7 Easy Tips to Improve Your B2B Landing Page

April 9, 2019


7 Easy Tips to Improve Your B2B Landing Page

The landing page is an entrypoint into conversation: in images and words, headers and subheaders, and in the smallest details of layout and design.

It’s no wonder, then, why the dominant orientation of landing pages today is the vertical scroll.  That’s how we have conversations these days. The feed in your social media apps, the chain of emails in your inbox, the text message screen on your smartphone.  

Your landing page is the crucial first step towards building your brand’s online presence.  Below are some tips, to help you get it right and convert more customers that end up visiting your page:

1. Your Landing Page Should Be Different Than Your Home Page

“Landing page” and “home page” are often used interchangeably, because they’re often used interchangeably in practice. However, best practice in converting customers should be to create distinct pages.

Consider physical businesses: any store in the world has a storefront, and a floor.  Your landing page (storefront) should be distinct from your home page (the floor), because the way you present your brand should be distinct from the way customers interact with it.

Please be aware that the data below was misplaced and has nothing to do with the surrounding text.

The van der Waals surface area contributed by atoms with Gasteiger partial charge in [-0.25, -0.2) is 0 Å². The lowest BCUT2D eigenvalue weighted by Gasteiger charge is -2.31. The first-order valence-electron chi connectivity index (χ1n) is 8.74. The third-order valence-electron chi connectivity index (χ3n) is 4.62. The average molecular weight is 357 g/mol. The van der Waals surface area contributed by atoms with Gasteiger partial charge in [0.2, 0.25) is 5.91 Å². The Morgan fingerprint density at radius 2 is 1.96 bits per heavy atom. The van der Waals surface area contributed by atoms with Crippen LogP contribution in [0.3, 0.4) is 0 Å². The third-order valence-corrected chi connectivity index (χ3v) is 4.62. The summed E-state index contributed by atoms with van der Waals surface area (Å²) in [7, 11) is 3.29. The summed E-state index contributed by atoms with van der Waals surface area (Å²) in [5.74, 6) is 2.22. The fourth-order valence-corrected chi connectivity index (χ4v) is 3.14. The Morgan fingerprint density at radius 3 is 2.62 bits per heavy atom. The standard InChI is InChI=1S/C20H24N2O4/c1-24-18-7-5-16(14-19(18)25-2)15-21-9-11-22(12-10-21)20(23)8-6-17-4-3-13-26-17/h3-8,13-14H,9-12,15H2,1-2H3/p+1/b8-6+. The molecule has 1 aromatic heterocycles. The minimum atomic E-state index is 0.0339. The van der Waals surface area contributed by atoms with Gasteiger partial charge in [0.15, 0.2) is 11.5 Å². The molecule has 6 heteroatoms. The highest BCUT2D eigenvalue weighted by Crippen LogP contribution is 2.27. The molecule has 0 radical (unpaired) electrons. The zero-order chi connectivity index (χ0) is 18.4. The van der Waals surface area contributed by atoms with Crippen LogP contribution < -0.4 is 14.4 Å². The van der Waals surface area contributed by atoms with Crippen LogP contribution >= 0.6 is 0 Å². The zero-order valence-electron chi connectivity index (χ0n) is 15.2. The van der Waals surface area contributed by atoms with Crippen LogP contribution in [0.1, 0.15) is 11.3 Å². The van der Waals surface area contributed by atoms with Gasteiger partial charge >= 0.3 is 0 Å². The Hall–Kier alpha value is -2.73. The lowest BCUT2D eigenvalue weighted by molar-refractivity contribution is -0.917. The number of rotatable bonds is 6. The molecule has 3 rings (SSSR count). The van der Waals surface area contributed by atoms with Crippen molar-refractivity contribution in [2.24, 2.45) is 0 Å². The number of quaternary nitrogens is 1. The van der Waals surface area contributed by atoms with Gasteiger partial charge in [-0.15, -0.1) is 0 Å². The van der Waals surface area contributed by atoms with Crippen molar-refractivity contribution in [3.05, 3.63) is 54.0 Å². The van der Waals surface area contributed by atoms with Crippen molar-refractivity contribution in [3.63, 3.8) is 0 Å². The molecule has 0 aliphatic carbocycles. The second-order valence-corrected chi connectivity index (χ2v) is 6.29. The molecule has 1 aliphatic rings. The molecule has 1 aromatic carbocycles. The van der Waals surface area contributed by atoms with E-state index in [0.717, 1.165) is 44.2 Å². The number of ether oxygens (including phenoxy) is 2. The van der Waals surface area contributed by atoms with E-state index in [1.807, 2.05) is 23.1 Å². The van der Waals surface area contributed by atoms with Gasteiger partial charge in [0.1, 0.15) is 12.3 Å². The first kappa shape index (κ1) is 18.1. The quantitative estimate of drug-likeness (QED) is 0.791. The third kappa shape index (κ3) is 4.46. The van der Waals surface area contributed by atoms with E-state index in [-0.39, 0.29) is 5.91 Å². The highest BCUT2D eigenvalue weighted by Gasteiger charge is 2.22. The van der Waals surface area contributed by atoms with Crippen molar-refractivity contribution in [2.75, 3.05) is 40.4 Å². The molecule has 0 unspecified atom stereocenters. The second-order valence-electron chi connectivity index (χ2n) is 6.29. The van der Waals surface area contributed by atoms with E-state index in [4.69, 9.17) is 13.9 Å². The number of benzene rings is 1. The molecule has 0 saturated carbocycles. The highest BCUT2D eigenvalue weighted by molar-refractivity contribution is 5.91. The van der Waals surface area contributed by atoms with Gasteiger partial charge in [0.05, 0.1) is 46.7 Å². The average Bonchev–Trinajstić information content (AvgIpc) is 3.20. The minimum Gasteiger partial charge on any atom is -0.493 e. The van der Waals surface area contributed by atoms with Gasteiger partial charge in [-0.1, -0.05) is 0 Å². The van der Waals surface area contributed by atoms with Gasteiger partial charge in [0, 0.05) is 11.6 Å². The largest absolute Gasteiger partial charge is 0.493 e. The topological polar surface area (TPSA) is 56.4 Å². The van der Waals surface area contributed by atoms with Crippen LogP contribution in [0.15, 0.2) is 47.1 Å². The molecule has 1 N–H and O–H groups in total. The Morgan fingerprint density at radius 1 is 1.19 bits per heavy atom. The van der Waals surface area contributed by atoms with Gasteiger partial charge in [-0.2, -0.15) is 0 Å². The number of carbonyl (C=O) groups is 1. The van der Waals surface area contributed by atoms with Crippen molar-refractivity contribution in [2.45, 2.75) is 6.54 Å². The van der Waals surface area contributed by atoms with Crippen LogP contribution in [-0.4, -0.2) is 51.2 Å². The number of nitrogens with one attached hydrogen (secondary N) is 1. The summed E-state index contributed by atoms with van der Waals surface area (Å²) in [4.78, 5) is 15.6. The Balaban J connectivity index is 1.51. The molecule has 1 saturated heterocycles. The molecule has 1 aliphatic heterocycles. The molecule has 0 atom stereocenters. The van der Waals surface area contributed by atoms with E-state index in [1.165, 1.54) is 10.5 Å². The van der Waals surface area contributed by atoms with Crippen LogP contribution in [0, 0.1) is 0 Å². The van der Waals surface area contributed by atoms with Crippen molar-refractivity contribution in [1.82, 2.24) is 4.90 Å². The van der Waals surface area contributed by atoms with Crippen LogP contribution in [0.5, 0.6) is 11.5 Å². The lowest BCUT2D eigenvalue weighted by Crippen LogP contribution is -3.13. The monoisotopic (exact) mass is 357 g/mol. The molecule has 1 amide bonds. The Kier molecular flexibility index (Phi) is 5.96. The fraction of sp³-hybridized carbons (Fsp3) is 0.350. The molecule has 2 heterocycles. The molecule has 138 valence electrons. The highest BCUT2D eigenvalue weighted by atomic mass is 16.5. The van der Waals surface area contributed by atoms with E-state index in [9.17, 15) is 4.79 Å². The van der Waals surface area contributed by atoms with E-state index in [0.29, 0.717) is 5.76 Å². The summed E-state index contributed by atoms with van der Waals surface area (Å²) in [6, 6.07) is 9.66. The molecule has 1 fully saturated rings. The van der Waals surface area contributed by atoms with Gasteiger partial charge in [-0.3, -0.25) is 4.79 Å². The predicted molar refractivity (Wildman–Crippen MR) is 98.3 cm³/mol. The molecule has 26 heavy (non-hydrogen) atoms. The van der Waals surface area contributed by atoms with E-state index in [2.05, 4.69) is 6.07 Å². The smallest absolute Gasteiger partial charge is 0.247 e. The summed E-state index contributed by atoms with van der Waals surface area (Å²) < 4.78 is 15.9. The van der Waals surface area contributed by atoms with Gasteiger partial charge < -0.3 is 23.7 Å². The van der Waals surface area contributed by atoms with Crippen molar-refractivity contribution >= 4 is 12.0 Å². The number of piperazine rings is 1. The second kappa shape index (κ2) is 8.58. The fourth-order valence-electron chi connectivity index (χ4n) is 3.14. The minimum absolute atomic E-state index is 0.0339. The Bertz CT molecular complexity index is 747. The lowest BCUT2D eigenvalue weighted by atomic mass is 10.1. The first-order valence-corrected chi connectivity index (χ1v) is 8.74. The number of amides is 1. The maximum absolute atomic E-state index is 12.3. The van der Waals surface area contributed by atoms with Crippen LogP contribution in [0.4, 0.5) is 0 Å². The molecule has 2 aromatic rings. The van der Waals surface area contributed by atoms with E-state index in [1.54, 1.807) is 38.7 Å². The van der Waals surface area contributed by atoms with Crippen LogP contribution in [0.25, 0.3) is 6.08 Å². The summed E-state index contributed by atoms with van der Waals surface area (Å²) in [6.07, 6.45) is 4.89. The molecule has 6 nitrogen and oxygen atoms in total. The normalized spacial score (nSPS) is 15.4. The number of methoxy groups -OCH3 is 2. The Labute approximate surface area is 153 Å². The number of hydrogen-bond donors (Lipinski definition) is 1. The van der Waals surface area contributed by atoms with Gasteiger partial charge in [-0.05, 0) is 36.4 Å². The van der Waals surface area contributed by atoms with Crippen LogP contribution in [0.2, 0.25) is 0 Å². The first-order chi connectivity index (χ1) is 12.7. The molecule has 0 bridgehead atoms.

2. Guide the User Experience

The landing page, more so than any other component of your website, is where you have the power to dictate your brand’s narrative.  You may show off what you want, and deemphasize what you don’t want. This is unlike anywhere else:

  • Content platforms dictate how people receive your ads.
  • Search engines dictate how likely they are to show your brand over others.
  • Your website is subject to interpretation, because any visitor can visit any part of the site, in any order, as they so choose.

Not so with a landing page; here you have full control.

Use your director’s eye. Guide users to see what you want them to see, in the order you want them to see it.  Here are some initial ideas:

  • Clearly explain your product or service up top.
  • Include a call-to-action (CTA), or a download/sign-up link both at the top and bottom of the page.
  • Ditch the navigation bar.  You can recreate the functionality of a navigation bar through links strategically woven into the body of the page, without giving up control over user experience.

3. Be Concise

Your landing page is an argument.  An effective argument is based in a clear, concise thesis statement.  A sentence, two max. Convey your message boldly with larger font at the top of the page.